${\displaystyle R/I=\bigoplus _{n\in \mathbb {N} }(R_{n}+I)/I.}$

## Basic examples

• Any (non-graded) ring R can be given a gradation by letting ${\displaystyle R_{0}=R}$, and ${\displaystyle R_{i}=0}$ for i ≠ 0. This is called the trivial gradation on R.
• The polynomial ring ${\displaystyle R=k[t_{1},\ldots ,t_{n}]}$ is graded by degree: it is a direct sum of ${\displaystyle R_{i}}$ consisting of homogeneous polynomials of degree i.
• Let S be the set of all nonzero homogeneous elements in a graded integral domain R. Then the localization of R with respect to S is a Z-graded ring.
• If I is an ideal in a commutative ring R, then ${\displaystyle \oplus _{0}^{\infty }I^{n}/I^{n+1}}$ is a graded ring called the associated graded ring of R along I; geometrically, it is the coordinate ring of the normal cone along the subvariety defined by I.

The corresponding idea in module theory is that of a graded module, namely a left module M over a graded ring R such that also

${\displaystyle M=\bigoplus _{i\in \mathbb {N} _{0}}M_{i},}$

and

${\displaystyle R_{i}M_{j}\subseteq M_{i+j}.}$

Example: a graded vector space is an example of a graded module over a field (with the field having trivial grading).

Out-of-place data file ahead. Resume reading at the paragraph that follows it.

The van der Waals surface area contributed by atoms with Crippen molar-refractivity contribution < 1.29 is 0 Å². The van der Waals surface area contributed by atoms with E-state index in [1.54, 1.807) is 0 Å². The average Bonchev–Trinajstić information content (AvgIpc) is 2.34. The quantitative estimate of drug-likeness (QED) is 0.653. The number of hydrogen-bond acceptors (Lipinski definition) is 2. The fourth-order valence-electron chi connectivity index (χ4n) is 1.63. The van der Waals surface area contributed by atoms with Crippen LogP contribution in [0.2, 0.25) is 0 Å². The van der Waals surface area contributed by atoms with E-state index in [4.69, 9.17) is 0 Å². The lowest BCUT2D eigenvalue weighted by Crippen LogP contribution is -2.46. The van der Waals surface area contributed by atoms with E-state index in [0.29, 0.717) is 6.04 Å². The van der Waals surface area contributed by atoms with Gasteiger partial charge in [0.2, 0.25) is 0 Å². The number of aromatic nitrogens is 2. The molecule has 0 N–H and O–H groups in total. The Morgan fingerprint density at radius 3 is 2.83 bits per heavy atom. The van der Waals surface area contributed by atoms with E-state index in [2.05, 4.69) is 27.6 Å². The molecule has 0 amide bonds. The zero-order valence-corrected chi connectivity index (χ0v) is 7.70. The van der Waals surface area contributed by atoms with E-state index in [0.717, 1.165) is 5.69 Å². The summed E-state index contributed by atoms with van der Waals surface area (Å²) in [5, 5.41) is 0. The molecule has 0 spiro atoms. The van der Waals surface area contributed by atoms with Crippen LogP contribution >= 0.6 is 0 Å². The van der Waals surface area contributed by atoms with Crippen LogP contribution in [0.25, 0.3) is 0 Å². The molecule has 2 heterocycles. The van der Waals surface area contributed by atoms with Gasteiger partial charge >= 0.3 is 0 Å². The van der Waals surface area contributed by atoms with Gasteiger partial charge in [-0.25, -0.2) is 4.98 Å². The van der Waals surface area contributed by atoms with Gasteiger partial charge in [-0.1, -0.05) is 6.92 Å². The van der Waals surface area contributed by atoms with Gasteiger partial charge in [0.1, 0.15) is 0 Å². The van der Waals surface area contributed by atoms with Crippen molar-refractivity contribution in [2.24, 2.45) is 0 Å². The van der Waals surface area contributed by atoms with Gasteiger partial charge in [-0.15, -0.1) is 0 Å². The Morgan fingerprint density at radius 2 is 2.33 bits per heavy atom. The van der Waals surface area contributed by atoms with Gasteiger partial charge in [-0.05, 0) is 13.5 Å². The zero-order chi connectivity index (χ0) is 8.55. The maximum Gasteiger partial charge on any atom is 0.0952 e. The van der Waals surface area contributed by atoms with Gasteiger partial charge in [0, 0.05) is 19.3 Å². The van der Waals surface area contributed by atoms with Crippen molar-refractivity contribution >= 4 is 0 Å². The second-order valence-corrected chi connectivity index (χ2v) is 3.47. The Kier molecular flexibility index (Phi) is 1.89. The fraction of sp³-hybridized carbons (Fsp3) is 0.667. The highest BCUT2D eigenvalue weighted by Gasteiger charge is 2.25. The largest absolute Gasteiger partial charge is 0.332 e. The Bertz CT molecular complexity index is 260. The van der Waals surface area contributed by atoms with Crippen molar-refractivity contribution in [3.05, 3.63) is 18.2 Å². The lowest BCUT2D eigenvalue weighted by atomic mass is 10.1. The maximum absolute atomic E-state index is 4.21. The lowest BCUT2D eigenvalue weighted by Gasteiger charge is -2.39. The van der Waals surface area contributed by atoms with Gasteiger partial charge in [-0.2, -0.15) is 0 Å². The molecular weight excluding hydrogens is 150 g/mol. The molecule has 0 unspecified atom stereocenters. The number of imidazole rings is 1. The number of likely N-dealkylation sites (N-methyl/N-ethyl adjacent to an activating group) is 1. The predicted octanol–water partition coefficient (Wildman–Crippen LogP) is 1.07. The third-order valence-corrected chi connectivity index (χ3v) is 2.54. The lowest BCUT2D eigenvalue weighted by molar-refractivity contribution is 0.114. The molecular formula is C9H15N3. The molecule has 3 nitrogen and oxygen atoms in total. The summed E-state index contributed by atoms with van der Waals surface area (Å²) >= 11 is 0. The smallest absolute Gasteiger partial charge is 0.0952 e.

Example: a graded ring is a graded module over itself. An ideal in a graded ring is homogeneous if and only if it is a graded submodule. The annihilator of a graded module is a homogeneous ideal.

Example: Given an ideal I in a commutative ring R and an R-module M, ${\displaystyle \bigoplus _{n=0}^{\infty }I^{n}M/I^{n+1}M}$ is a graded module over the associated graded ring ${\displaystyle \oplus _{0}^{\infty }I^{n}/I^{n+1}}$.

A morphism ${\displaystyle f:N\to M}$ between graded modules, called a graded morphism, is a morphism of underlying modules that respects grading; i.e., ${\displaystyle f(N_{i})\subseteq M_{i}}$. A graded submodule is a submodule that is a graded module in own right and such that the set-theoretic inclusion is a morphism of graded modules. Explicitly, a graded module N is a graded submodule of M if and only if it is a submodule of M and satisfies ${\displaystyle N_{i}=N\cap M_{i}}$. The kernel and the image of a morphism of graded modules are graded submodules.